On the face of it, there seems like a good reason to attend an industry conference. The cost of traveling and accommodation aside, it also feels like a waste of time and energy. There isn’t anything you’ll learn sitting next to people whose only agenda is to take time off work and slack off for a few days.
Is the information you’ll receive worth the hassle? The answer is yes. While there are negatives, your presence should lead to increased profitability. Remember that knowledge is power as far as bosses and business owners are concerned.
Of course, you need proof as to their effectiveness before you sanction a week off work as nobody wants to leave potential profits on the table. The good news is that you have come to the right place. Underneath you’ll find four excellent reasons to attend more conferences in your chosen field.
Sharpen Your Tools
There is a theory that relates to successful people. It goes like this: they see the importance of taking time off work to maintain and boost their standards. It’s called “sharpening the saw” and it’s one of the most sought-after habits of entrepreneurs. By taking a break from the monotony of the office, you’ll gain perspective and understand where you need to improve when you return to the workplace.
Some people will say you can do this in a variety of ways and there is no reason to choose a conference. Although there is truth to the statement, being at an event with peers and bouncing ideas off one another tends to boost the creative process. Playing golf is relaxing but it encourages the mind to take a break altogether and that isn’t profitable.
On your return, you should have new ideas and methodologies that help you to move the company forward. Instead of a woodpecker chipping away at a tree, you’ll be a lumberjack with a razor-sharp axe.
Obviously, there are plenty of opportunities to network and socialize at an event. However, the thing entrepreneurs miss is that they can do it in person rather than remotely. Sure, LinkedIn has changed the way the industry networks yet it doesn’t mean it’s the best way to make an excellent first impression.
Face-to-face meetings tend to have a lasting impression as they foster trust and understanding. Corporate types like to put a name to a face, and they can do that in person instead of over an instant messaging service. Plus, there is the human element to consider. Shaking a person’s hand, smiling and connecting over shared interests is a fantastic way to showcase your personality. As a rule, people do business with people that they like.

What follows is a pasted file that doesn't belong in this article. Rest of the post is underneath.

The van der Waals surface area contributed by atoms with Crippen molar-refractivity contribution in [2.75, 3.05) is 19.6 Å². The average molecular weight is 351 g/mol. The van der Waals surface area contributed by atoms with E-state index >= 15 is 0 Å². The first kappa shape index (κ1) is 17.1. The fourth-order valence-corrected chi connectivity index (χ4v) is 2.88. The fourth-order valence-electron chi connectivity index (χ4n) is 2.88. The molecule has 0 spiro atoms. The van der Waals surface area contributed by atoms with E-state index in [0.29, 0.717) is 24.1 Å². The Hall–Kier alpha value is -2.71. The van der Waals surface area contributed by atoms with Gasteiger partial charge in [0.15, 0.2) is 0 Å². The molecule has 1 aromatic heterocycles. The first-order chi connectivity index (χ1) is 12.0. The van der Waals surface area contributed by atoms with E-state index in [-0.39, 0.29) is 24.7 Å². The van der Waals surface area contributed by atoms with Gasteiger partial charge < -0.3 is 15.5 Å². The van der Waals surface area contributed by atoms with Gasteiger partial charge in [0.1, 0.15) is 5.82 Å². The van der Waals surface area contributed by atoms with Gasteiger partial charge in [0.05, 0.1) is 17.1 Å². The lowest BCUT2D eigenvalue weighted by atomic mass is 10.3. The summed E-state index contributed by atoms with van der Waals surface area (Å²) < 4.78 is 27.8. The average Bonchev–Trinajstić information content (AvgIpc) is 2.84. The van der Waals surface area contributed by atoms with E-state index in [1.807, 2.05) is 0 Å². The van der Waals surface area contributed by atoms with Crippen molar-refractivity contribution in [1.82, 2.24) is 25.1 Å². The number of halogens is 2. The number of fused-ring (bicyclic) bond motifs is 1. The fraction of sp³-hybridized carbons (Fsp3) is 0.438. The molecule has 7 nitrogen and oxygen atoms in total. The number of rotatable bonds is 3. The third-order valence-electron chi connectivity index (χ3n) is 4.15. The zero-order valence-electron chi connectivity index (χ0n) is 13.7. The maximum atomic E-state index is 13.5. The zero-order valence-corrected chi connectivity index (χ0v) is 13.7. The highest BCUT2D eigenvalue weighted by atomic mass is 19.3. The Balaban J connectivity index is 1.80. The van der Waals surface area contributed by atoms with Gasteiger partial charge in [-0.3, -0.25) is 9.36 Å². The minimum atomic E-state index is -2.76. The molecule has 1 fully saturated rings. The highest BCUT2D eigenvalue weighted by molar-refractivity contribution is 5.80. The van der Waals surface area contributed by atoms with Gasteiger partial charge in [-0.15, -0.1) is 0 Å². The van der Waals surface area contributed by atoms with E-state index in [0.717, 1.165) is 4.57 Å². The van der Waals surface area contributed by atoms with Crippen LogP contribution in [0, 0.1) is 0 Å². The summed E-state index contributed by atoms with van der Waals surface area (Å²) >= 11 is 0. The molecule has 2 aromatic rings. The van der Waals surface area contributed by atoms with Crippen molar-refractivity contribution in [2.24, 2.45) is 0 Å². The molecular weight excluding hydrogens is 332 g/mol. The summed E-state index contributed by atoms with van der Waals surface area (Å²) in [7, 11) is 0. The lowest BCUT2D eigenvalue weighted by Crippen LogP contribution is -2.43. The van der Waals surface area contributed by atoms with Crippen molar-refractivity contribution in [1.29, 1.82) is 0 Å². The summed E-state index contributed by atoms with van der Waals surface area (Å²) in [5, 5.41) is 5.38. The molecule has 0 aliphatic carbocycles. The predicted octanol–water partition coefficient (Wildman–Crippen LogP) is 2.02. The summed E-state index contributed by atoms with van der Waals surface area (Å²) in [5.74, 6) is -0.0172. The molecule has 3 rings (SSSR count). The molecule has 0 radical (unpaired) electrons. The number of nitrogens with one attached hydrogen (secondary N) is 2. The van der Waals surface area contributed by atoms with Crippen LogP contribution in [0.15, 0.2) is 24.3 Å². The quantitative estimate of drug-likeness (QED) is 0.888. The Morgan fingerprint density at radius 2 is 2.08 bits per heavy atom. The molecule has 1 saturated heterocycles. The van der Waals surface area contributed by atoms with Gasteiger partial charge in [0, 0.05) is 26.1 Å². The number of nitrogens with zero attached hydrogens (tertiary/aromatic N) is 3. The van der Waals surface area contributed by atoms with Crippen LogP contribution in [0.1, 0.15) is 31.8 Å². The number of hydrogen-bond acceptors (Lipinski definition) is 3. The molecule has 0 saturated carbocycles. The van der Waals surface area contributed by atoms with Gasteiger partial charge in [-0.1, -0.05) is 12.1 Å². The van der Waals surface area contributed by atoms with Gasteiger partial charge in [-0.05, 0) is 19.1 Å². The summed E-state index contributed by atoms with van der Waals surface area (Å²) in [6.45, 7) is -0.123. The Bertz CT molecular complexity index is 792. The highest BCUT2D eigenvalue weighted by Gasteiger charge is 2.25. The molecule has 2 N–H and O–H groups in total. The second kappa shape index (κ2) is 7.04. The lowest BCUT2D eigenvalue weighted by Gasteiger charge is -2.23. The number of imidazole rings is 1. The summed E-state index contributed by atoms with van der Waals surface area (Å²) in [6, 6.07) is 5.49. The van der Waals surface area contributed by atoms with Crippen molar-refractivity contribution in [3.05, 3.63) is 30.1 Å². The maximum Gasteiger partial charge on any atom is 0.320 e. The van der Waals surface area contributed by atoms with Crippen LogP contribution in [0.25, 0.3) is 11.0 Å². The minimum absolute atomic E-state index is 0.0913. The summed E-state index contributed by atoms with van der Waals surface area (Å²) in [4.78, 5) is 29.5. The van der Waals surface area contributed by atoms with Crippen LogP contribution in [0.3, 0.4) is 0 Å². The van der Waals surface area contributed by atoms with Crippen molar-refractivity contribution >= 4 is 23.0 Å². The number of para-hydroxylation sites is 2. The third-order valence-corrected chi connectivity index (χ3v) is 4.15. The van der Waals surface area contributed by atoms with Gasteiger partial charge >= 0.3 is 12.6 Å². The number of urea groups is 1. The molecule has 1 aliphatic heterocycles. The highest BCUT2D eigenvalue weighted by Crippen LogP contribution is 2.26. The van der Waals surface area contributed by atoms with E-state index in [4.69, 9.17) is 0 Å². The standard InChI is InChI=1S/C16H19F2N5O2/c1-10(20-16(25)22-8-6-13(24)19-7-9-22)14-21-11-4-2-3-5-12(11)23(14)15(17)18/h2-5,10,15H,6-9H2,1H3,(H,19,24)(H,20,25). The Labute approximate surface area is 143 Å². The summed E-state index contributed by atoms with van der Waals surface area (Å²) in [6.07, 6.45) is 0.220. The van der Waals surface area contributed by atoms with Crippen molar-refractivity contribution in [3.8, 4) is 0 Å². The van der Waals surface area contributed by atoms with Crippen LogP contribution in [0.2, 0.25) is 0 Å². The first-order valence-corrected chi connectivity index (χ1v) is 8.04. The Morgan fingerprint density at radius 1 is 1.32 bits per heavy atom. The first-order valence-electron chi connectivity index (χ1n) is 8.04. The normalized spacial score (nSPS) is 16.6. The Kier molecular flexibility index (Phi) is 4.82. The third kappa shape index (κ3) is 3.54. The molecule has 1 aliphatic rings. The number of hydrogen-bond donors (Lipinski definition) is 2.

When you take into account the effectiveness of non-verbal cues too, there’s no doubt attending is a no-brainer. 93% of communication effectiveness is determined by them, which is why a significantly high number.
Professionals of all shapes and sizes attend conferences and events. And, while they may not be in the market for a new job, there is no harm in scoping out the potential. After all, you want the best candidates even if they work for the competition. Let’s rephrase that – you want them BECAUSE your rivals employ them.
Not only can you make connections on the down low, but you don’t have to waste time, money or energy. HR events are tailor-made recruitment conferences as everybody there is on the same page. All you need to do is hone in on your targets and introduce yourself face-to-face to make a lasting impression.
By hinting you’re recruiting and (subtly) listing your job perks, you can get the ball rolling with candidates you know are up to the grade.
All of the above have one thing in common: they’re not comfy. Speaking to people in a professional setting, regardless of the agenda, is out of most people’s comfort zone. Even those who are good at it would prefer to find a new way to do it without feeling vulnerable.
Fortunately or unfortunately, the best results come from putting yourself out there. It’s easy to read a journal from the safety of your living room or to listen to a podcast at the gym, but how often do they change things?
Talking to professionals about their experiences and asking questions puts things into perspective. It won’t be nice, yet it’s very necessary.
Do you attend events and conferences? What do you find beneficial?